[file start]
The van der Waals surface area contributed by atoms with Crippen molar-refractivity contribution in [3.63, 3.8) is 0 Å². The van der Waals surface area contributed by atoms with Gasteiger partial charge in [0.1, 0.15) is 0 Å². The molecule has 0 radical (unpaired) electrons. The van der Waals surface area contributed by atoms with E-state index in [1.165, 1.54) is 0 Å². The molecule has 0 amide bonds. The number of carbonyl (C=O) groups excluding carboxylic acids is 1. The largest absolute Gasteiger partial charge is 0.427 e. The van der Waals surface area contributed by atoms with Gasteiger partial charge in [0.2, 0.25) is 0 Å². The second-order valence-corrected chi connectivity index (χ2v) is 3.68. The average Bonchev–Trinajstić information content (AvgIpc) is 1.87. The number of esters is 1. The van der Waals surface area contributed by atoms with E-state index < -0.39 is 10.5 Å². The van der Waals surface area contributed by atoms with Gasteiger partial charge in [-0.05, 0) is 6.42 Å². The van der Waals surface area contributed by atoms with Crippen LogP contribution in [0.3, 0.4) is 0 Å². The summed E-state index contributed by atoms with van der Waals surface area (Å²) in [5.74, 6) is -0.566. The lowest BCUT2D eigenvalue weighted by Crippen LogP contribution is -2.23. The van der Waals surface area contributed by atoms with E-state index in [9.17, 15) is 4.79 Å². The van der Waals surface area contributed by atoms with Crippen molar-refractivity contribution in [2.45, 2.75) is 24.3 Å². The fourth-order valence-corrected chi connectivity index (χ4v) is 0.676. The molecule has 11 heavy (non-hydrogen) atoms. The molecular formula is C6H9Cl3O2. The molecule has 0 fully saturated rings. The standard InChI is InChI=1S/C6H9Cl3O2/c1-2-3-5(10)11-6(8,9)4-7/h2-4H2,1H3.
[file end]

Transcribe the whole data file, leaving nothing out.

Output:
The van der Waals surface area contributed by atoms with Crippen molar-refractivity contribution in [3.63, 3.8) is 0 Å². The van der Waals surface area contributed by atoms with Gasteiger partial charge in [0.1, 0.15) is 0 Å². The molecule has 0 radical (unpaired) electrons. The van der Waals surface area contributed by atoms with E-state index in [1.165, 1.54) is 0 Å². The molecule has 0 amide bonds. The number of carbonyl (C=O) groups excluding carboxylic acids is 1. The largest absolute Gasteiger partial charge is 0.427 e. The van der Waals surface area contributed by atoms with Gasteiger partial charge in [0.2, 0.25) is 0 Å². The second-order valence-corrected chi connectivity index (χ2v) is 3.68. The average Bonchev–Trinajstić information content (AvgIpc) is 1.87. The number of esters is 1. The van der Waals surface area contributed by atoms with E-state index < -0.39 is 10.5 Å². The van der Waals surface area contributed by atoms with Gasteiger partial charge in [-0.05, 0) is 6.42 Å². The van der Waals surface area contributed by atoms with Crippen LogP contribution in [0.3, 0.4) is 0 Å². The summed E-state index contributed by atoms with van der Waals surface area (Å²) in [5.74, 6) is -0.566. The lowest BCUT2D eigenvalue weighted by Crippen LogP contribution is -2.23. The van der Waals surface area contributed by atoms with E-state index in [9.17, 15) is 4.79 Å². The van der Waals surface area contributed by atoms with Crippen molar-refractivity contribution in [2.45, 2.75) is 24.3 Å². The fourth-order valence-corrected chi connectivity index (χ4v) is 0.676. The molecule has 11 heavy (non-hydrogen) atoms. The molecular formula is C6H9Cl3O2. The molecule has 0 fully saturated rings. The standard InChI is InChI=1S/C6H9Cl3O2/c1-2-3-5(10)11-6(8,9)4-7/h2-4H2,1H3.